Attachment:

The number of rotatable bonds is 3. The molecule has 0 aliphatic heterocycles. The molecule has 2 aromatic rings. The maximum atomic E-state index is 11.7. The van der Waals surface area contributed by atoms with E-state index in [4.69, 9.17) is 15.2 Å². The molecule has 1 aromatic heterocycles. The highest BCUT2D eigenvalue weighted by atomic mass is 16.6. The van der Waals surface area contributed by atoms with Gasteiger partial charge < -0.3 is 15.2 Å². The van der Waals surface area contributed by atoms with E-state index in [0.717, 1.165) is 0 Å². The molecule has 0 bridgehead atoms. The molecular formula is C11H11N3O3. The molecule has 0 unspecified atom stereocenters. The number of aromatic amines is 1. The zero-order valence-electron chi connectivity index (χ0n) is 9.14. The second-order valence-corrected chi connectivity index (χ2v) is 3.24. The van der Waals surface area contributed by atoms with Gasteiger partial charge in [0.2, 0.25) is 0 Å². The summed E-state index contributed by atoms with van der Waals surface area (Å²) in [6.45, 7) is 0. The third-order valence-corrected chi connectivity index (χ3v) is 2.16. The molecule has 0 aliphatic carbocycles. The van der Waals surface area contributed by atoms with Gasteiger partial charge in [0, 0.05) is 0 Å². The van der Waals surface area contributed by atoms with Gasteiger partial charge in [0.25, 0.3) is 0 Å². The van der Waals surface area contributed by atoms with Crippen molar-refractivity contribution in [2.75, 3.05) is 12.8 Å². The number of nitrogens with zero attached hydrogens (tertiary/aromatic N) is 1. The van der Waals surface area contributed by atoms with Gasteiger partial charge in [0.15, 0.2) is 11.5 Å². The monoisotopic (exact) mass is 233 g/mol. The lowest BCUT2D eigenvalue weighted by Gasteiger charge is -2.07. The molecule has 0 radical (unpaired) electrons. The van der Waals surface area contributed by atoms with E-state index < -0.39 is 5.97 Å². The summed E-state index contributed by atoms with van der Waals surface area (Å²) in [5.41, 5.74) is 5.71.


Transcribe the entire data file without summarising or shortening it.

The number of rotatable bonds is 3. The molecule has 0 aliphatic heterocycles. The molecule has 2 aromatic rings. The maximum atomic E-state index is 11.7. The van der Waals surface area contributed by atoms with E-state index in [4.69, 9.17) is 15.2 Å². The molecule has 1 aromatic heterocycles. The highest BCUT2D eigenvalue weighted by atomic mass is 16.6. The van der Waals surface area contributed by atoms with Gasteiger partial charge < -0.3 is 15.2 Å². The van der Waals surface area contributed by atoms with E-state index in [0.717, 1.165) is 0 Å². The molecule has 0 bridgehead atoms. The molecular formula is C11H11N3O3. The molecule has 0 unspecified atom stereocenters. The number of aromatic amines is 1. The zero-order valence-electron chi connectivity index (χ0n) is 9.14. The second-order valence-corrected chi connectivity index (χ2v) is 3.24. The van der Waals surface area contributed by atoms with Gasteiger partial charge in [0.2, 0.25) is 0 Å². The summed E-state index contributed by atoms with van der Waals surface area (Å²) in [6.45, 7) is 0. The third-order valence-corrected chi connectivity index (χ3v) is 2.16. The molecule has 0 aliphatic carbocycles. The van der Waals surface area contributed by atoms with Gasteiger partial charge in [0, 0.05) is 0 Å². The van der Waals surface area contributed by atoms with Gasteiger partial charge in [0.25, 0.3) is 0 Å². The van der Waals surface area contributed by atoms with Crippen molar-refractivity contribution in [2.75, 3.05) is 12.8 Å². The number of nitrogens with zero attached hydrogens (tertiary/aromatic N) is 1. The van der Waals surface area contributed by atoms with Gasteiger partial charge in [0.15, 0.2) is 11.5 Å². The monoisotopic (exact) mass is 233 g/mol. The lowest BCUT2D eigenvalue weighted by Gasteiger charge is -2.07. The molecule has 0 radical (unpaired) electrons. The van der Waals surface area contributed by atoms with E-state index < -0.39 is 5.97 Å². The summed E-state index contributed by atoms with van der Waals surface area (Å²) in [5.41, 5.74) is 5.71.